In addition to the migrations leading to the formation of these two primary groups within Indiana, there have been more recent migrations, some of which resulted in the establishment of three additional small affiliations: Swartzentruber Amish, Paoli Old Order Amish and New Order Amish. (Although not everyone would agree, the authors argue that the New Order Amish should be classified as a subgroup of Old Order Amish.) The Swartzentrubers and New Order Amish are found elsewhere and are reasonably well-known, but the Paoli Old Order Amish affiliation, which was established in 1957, is unique to Indiana. The Paoli Amish are interesting in that they are as conservative about technology and the acceptability of wage labor jobs as their Swartzentruber neighbors, but are sufficiently reform-minded in other areas that they cannot be in fellowship with any other districts.

Meyers and Nolt provide many specific examples of the differences between districts and settlements, two of which we think are particularly notable and, at least based on our experiences, somewhat surprising. First, Amish “suburbs” (neighborhoods laid out in grids, although with larger lot sizes to accommodate barns and pasture for horses, and without sidewalks or streetlights) have emerged near Shipshewana in the Elkhart-LaGrange settlement. Second, one Amish school in Allen County consists of a two-story building with five teachers and 150 students, making it the largest Amish school in Indiana, and probably in any Amish settlement. Such a large school is possible because of an unusual local arrangement whereby the public school district buses Amish children to their parochial schools.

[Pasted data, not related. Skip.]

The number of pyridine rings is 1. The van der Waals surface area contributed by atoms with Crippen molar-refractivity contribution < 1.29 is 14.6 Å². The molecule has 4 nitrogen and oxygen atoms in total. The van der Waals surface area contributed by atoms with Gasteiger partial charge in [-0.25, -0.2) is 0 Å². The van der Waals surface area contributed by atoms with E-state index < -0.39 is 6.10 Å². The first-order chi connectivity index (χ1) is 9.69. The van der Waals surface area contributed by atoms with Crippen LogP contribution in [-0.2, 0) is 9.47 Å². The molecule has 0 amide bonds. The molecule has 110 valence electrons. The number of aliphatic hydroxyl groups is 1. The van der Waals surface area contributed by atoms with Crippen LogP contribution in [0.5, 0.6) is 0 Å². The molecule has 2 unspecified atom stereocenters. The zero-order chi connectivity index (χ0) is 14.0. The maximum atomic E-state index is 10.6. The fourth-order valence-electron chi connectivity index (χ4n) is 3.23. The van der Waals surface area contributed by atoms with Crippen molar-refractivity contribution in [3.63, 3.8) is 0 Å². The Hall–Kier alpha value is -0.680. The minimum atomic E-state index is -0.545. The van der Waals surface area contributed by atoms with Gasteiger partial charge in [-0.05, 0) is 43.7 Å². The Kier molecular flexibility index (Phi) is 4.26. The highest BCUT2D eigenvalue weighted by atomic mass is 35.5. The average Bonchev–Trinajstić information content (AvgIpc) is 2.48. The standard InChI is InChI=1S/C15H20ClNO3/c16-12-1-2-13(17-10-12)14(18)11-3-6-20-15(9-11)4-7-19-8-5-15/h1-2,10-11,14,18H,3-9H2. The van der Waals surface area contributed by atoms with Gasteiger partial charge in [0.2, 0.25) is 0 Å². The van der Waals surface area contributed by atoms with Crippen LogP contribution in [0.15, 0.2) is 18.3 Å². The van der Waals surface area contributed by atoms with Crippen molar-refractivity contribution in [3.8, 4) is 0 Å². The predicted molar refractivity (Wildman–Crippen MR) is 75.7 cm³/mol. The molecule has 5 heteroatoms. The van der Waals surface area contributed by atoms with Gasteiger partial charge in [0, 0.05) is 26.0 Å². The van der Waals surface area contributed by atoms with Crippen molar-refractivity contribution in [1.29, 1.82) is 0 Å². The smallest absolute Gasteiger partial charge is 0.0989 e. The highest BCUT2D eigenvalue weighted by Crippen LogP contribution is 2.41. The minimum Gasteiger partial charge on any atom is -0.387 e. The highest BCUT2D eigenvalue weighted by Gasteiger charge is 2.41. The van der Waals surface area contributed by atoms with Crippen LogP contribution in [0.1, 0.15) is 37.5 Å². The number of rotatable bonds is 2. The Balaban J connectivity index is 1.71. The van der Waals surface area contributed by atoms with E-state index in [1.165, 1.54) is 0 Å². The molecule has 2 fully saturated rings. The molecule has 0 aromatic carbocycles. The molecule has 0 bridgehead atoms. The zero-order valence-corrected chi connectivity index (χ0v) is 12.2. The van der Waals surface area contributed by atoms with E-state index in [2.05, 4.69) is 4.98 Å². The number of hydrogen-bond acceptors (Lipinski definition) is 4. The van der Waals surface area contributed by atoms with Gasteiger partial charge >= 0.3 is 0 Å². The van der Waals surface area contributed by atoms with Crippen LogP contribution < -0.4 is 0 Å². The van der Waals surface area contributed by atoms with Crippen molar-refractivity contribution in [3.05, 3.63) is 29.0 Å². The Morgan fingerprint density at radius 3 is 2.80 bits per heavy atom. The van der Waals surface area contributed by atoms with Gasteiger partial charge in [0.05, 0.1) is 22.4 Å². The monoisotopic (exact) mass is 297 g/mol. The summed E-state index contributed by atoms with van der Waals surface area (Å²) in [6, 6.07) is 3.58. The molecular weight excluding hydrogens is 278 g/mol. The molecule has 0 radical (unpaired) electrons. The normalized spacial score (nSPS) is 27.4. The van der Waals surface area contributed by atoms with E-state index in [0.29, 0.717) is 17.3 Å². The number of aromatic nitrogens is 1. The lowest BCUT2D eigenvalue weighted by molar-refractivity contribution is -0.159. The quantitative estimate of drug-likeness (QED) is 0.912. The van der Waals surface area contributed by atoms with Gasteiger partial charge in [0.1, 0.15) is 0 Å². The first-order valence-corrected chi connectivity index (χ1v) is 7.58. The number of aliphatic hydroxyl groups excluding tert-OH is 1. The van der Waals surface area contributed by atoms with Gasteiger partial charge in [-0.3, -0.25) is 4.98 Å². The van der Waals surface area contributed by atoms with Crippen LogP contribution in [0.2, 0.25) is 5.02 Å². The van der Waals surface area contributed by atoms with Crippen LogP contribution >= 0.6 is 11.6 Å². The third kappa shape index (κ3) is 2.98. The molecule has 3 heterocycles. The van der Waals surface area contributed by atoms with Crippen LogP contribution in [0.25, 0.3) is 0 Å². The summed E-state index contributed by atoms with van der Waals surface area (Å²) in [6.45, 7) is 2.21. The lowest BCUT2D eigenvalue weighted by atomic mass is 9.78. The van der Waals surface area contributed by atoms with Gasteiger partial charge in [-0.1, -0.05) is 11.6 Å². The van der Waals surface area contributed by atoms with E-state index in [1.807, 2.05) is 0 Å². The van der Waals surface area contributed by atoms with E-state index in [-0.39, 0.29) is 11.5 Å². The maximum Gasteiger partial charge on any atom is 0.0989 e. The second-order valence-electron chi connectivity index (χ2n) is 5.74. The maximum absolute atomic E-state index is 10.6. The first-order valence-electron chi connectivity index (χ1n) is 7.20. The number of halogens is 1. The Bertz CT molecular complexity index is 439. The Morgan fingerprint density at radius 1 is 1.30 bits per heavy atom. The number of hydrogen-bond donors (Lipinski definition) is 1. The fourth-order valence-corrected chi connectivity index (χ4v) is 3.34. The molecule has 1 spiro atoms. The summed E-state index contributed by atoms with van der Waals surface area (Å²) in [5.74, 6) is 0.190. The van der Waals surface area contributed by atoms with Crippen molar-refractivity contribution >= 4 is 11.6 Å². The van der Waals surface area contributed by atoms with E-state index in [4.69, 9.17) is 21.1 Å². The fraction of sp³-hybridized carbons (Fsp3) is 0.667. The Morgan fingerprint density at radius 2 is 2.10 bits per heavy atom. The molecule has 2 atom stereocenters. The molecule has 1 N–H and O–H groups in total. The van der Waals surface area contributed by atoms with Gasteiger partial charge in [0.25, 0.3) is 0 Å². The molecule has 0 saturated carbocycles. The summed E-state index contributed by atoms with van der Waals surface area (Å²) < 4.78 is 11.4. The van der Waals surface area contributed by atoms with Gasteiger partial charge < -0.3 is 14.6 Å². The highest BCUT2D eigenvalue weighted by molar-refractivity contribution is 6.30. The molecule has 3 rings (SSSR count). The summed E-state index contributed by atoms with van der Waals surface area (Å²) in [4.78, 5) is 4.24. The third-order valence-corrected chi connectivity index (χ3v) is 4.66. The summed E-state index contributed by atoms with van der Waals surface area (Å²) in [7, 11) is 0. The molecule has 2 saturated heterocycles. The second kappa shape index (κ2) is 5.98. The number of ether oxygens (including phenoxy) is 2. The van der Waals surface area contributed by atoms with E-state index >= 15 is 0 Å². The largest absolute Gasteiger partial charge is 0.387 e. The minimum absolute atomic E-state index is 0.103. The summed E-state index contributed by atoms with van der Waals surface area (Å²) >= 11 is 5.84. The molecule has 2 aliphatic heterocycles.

Those interested in the Old Order Amish, and particularly in obtaining a better understanding of Amish cultural variability, will find An Amish Patchwork to be an invaluable resource. We strongly recommend it.

Case Western Reserve University LAWRENCE P. GREKSA & JILL E. KORBIN


First Nations and First Settlers in the Fraser Valley (1890-1960). Edited by Harvey Neufeldt, Ruth Derksen Siemens and Robert Martens. Kitchener, Ont.: Pandora Press. 2004. Pp. 287. $25.50, U.S.; $30, Can.

British Columbia’s Fraser Valley has been a destination for a wide variety of immigrant groups throughout its history. Readers of this journal are, of course, familiar with the significant population of Mennonites from Russia who settled in that area, but it also is home to large numbers of Sikhs, Japanese and British, to name but a few of the many cultural groups represented there. And for centuries before any of them arrived, the area was home to various First Nation settlements.